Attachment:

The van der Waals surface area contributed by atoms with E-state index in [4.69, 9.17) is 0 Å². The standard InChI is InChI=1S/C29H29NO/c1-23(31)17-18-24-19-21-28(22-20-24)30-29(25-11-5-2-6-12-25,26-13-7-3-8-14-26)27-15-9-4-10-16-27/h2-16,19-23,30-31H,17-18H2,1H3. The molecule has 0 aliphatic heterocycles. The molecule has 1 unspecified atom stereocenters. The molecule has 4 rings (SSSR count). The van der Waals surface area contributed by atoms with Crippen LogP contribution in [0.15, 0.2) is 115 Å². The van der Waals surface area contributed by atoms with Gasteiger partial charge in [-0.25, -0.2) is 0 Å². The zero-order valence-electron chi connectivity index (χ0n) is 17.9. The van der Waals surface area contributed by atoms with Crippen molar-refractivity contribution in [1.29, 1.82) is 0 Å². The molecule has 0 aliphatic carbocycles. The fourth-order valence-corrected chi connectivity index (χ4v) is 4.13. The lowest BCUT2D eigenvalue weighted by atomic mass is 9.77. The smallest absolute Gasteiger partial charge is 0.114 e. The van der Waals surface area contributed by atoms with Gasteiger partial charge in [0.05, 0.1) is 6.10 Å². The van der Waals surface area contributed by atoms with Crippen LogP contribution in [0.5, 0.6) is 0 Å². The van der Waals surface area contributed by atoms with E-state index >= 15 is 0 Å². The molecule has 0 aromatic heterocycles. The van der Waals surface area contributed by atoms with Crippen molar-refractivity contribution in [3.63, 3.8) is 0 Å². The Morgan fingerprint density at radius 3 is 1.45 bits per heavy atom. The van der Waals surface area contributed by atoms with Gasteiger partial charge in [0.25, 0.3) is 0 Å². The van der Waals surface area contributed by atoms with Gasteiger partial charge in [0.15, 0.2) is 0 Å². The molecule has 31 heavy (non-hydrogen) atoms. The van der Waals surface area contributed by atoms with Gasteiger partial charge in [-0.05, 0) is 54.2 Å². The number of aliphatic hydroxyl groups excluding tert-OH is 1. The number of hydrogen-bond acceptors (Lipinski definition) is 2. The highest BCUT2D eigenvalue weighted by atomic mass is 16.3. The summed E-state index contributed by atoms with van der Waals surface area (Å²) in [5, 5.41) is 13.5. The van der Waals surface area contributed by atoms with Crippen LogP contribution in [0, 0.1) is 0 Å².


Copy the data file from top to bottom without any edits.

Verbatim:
The van der Waals surface area contributed by atoms with E-state index in [4.69, 9.17) is 0 Å². The standard InChI is InChI=1S/C29H29NO/c1-23(31)17-18-24-19-21-28(22-20-24)30-29(25-11-5-2-6-12-25,26-13-7-3-8-14-26)27-15-9-4-10-16-27/h2-16,19-23,30-31H,17-18H2,1H3. The molecule has 0 aliphatic heterocycles. The molecule has 1 unspecified atom stereocenters. The molecule has 4 rings (SSSR count). The van der Waals surface area contributed by atoms with Crippen LogP contribution in [0.15, 0.2) is 115 Å². The van der Waals surface area contributed by atoms with Gasteiger partial charge in [-0.25, -0.2) is 0 Å². The zero-order valence-electron chi connectivity index (χ0n) is 17.9. The van der Waals surface area contributed by atoms with Crippen molar-refractivity contribution in [1.29, 1.82) is 0 Å². The molecule has 0 aliphatic carbocycles. The fourth-order valence-corrected chi connectivity index (χ4v) is 4.13. The lowest BCUT2D eigenvalue weighted by atomic mass is 9.77. The smallest absolute Gasteiger partial charge is 0.114 e. The van der Waals surface area contributed by atoms with Gasteiger partial charge in [0.05, 0.1) is 6.10 Å². The van der Waals surface area contributed by atoms with Crippen LogP contribution in [0.5, 0.6) is 0 Å². The van der Waals surface area contributed by atoms with E-state index >= 15 is 0 Å². The molecule has 0 aromatic heterocycles. The van der Waals surface area contributed by atoms with Crippen molar-refractivity contribution in [3.63, 3.8) is 0 Å². The Morgan fingerprint density at radius 3 is 1.45 bits per heavy atom. The van der Waals surface area contributed by atoms with Gasteiger partial charge in [0.25, 0.3) is 0 Å². The van der Waals surface area contributed by atoms with Gasteiger partial charge in [0.15, 0.2) is 0 Å². The molecule has 31 heavy (non-hydrogen) atoms. The van der Waals surface area contributed by atoms with Gasteiger partial charge in [-0.05, 0) is 54.2 Å². The number of aliphatic hydroxyl groups excluding tert-OH is 1. The number of hydrogen-bond acceptors (Lipinski definition) is 2. The highest BCUT2D eigenvalue weighted by atomic mass is 16.3. The summed E-state index contributed by atoms with van der Waals surface area (Å²) in [5, 5.41) is 13.5. The van der Waals surface area contributed by atoms with Crippen LogP contribution in [0, 0.1) is 0 Å².